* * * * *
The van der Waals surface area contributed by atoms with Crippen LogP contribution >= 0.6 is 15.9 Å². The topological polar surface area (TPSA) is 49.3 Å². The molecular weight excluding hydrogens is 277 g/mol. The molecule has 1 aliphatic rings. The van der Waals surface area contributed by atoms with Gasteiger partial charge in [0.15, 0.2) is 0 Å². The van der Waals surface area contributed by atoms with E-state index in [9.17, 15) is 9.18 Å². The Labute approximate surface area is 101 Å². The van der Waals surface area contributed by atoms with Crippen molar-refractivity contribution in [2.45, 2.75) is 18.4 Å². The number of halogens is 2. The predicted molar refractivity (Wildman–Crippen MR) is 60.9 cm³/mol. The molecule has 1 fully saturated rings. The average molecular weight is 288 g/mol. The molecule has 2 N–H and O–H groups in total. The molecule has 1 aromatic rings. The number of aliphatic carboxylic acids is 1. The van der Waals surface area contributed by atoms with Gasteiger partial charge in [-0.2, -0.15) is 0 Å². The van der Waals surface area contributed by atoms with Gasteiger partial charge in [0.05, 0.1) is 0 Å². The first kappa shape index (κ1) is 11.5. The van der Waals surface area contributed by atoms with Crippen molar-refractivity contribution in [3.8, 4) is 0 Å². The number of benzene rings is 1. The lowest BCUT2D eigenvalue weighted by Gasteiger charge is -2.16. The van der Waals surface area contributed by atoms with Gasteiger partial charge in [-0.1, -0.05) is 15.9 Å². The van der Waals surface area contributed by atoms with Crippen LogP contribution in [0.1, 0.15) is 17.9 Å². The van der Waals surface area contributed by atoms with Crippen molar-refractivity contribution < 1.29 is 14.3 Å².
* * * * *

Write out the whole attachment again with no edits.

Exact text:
The van der Waals surface area contributed by atoms with Crippen LogP contribution >= 0.6 is 15.9 Å². The topological polar surface area (TPSA) is 49.3 Å². The molecular weight excluding hydrogens is 277 g/mol. The molecule has 1 aliphatic rings. The van der Waals surface area contributed by atoms with Gasteiger partial charge in [0.15, 0.2) is 0 Å². The van der Waals surface area contributed by atoms with E-state index in [9.17, 15) is 9.18 Å². The Labute approximate surface area is 101 Å². The van der Waals surface area contributed by atoms with Crippen molar-refractivity contribution in [2.45, 2.75) is 18.4 Å². The number of halogens is 2. The predicted molar refractivity (Wildman–Crippen MR) is 60.9 cm³/mol. The molecule has 1 fully saturated rings. The average molecular weight is 288 g/mol. The molecule has 2 N–H and O–H groups in total. The molecule has 1 aromatic rings. The number of aliphatic carboxylic acids is 1. The van der Waals surface area contributed by atoms with Gasteiger partial charge in [-0.2, -0.15) is 0 Å². The van der Waals surface area contributed by atoms with Gasteiger partial charge in [0.05, 0.1) is 0 Å². The first kappa shape index (κ1) is 11.5. The van der Waals surface area contributed by atoms with Crippen molar-refractivity contribution in [3.8, 4) is 0 Å². The number of benzene rings is 1. The lowest BCUT2D eigenvalue weighted by Gasteiger charge is -2.16. The van der Waals surface area contributed by atoms with Gasteiger partial charge in [-0.1, -0.05) is 15.9 Å². The van der Waals surface area contributed by atoms with Crippen LogP contribution in [0.1, 0.15) is 17.9 Å². The van der Waals surface area contributed by atoms with Crippen molar-refractivity contribution < 1.29 is 14.3 Å².